The State first contends that the petitioner's version of the circumstances surrounding the making and signing of his written confession is evidentially contradicted and thus should be rejected by this Court. We have carefully reviewed the entire record, however, and find that Haynes' account is uncontradicted in its essential elements.

Haynes testified that on the evening of his arrest he made several specific requests of the police that he be permitted to call an attorney and to call his wife. Each such request, he said, was refused. He stated, however, that he was told he might make a call if he confessed:

'They kept wanting me to own up to robbing a Richfield Service Station and I asked Mr. (Detective) Pike several times if I could call a lawyer and he said if I cooperated and gave him a statement * * * that I would be allowed to call, to make a phone call. * * *'

On cross-examination, Lieutenant Wakeley, the officer who interrogated the petitioner on the night of his arrest, first said that Haynes did not ask him for permission to call his wife, but merely inquired whether his wife would be notified of his arrest. Lieutenant Wakeley said that he told the petitioner that his wife would be notified.6 Defense counsel, however, pursued the point and, only a moment later, Wakeley testified that Haynes 'may have' asked permission to call his wife himself; Wakeley said he didn't 'remember exactly whether he asked or whether we wouldn't notify his wife.' Wakeley then testified that he simply didn't 'remember' whether Haynes asked to call his wife so that she might secure a lawyer for him; in addition, the lieutenant admitted that the petitioner might have asked to call his wife after the interrogation was completed. Detective Pike, also testifying at trial, said simply that he had not talked to Haynes on the evening of the arrest.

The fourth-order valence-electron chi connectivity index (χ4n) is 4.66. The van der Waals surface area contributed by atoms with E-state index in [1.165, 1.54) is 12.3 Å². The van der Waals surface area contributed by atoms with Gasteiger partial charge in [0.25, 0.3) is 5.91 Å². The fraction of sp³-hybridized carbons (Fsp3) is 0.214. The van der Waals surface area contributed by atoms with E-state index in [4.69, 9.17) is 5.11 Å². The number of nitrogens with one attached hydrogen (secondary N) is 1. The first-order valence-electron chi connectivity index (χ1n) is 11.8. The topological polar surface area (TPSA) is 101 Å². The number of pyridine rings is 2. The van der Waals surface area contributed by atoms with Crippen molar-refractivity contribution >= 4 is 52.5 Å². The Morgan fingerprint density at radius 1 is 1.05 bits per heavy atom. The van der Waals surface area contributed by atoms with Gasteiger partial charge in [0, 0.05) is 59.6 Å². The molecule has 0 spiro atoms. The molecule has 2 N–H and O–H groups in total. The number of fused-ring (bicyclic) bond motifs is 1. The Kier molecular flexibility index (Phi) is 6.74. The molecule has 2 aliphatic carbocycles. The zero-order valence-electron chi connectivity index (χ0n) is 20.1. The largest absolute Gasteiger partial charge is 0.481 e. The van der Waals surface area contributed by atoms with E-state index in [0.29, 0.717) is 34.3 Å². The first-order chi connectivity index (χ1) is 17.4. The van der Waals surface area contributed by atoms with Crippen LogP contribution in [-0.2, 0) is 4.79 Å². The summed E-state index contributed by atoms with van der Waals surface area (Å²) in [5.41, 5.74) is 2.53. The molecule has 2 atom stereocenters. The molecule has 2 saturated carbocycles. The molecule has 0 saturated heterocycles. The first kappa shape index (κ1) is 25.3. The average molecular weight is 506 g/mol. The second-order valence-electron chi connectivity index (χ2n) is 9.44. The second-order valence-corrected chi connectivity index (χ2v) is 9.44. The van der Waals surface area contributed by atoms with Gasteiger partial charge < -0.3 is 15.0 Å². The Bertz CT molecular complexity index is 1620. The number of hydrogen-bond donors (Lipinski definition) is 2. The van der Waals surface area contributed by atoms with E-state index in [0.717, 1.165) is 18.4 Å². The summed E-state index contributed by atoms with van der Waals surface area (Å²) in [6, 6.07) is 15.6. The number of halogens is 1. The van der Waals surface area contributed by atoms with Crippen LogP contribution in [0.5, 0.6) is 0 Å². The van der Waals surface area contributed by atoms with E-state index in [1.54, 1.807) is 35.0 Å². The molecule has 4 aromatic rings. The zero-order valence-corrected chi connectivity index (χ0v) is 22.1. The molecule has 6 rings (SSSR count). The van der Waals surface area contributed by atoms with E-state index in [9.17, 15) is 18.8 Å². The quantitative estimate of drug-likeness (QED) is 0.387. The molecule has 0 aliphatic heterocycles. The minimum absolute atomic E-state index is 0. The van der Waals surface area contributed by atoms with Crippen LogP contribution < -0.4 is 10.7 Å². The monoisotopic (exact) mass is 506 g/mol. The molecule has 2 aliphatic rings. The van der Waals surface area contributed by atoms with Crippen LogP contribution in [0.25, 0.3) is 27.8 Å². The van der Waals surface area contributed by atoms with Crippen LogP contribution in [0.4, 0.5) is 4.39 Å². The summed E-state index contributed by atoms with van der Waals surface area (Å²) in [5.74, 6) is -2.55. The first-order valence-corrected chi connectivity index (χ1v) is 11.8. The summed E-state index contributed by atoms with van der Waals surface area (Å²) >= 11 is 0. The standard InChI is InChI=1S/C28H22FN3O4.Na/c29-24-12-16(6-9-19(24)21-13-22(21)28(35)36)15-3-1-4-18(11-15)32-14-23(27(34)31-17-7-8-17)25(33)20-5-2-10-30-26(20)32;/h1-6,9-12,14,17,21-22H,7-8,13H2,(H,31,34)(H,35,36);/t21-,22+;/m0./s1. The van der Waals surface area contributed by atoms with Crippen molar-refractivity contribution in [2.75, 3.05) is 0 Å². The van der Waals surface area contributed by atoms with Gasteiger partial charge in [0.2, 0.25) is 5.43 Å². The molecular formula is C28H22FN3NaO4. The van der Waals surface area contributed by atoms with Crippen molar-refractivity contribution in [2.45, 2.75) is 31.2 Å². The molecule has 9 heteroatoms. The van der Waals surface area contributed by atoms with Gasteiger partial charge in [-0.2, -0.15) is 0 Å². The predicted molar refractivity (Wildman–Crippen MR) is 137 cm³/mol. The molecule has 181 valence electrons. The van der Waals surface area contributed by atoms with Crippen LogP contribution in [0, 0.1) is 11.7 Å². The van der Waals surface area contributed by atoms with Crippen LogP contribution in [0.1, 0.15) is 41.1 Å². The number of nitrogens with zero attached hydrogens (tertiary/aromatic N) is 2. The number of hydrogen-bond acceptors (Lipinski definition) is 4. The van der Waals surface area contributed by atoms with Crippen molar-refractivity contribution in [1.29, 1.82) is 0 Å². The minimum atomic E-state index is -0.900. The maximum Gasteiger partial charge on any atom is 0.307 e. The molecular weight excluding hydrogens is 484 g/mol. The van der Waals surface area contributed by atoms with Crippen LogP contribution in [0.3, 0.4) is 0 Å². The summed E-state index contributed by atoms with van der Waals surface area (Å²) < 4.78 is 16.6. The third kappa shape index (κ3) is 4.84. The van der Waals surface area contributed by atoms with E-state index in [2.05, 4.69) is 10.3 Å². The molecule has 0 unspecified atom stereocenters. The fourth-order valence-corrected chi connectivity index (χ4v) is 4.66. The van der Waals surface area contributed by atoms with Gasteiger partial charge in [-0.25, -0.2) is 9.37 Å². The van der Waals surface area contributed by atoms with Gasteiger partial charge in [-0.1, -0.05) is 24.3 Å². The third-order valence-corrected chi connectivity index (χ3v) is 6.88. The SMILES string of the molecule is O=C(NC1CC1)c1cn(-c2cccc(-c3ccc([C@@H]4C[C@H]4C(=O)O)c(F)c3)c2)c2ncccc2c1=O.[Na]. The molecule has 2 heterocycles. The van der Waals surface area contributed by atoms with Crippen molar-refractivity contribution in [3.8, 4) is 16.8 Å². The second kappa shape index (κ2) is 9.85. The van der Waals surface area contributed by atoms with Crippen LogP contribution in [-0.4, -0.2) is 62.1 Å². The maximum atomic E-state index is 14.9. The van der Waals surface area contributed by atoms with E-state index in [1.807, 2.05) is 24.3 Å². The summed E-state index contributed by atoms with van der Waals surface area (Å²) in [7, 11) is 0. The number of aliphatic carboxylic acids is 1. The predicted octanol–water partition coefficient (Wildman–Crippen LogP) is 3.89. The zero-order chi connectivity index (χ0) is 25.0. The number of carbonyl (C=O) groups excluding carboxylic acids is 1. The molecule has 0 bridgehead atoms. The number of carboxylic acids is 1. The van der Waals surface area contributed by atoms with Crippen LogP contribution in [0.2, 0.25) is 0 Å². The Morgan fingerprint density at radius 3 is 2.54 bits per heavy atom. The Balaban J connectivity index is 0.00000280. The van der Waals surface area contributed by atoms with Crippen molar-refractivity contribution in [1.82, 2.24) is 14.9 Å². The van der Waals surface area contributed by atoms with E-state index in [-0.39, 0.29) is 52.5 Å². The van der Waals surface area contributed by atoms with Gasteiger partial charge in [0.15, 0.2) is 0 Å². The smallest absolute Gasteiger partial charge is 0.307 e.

If this were the only evidence of police coercion and inducement in the record, we would face the problem of determining whether, in view of the testimony of Lieutenant Wakeley and Detective Pike, the petitioner's own testimony would be sufficient, on review by this Court, to establish the existence of impermissible police conduct barring use of the written confession ultimately obtained. We need not pursue such an inquiry, however, since the record contains other probative, convincing, and uncontradicted evidence.

The written confession introduced at trial was dictated and transcribed while Haynes was being questioned by Detectives Peck and Cockburn on the morning of December 20, the day after the robbery. Haynes testified: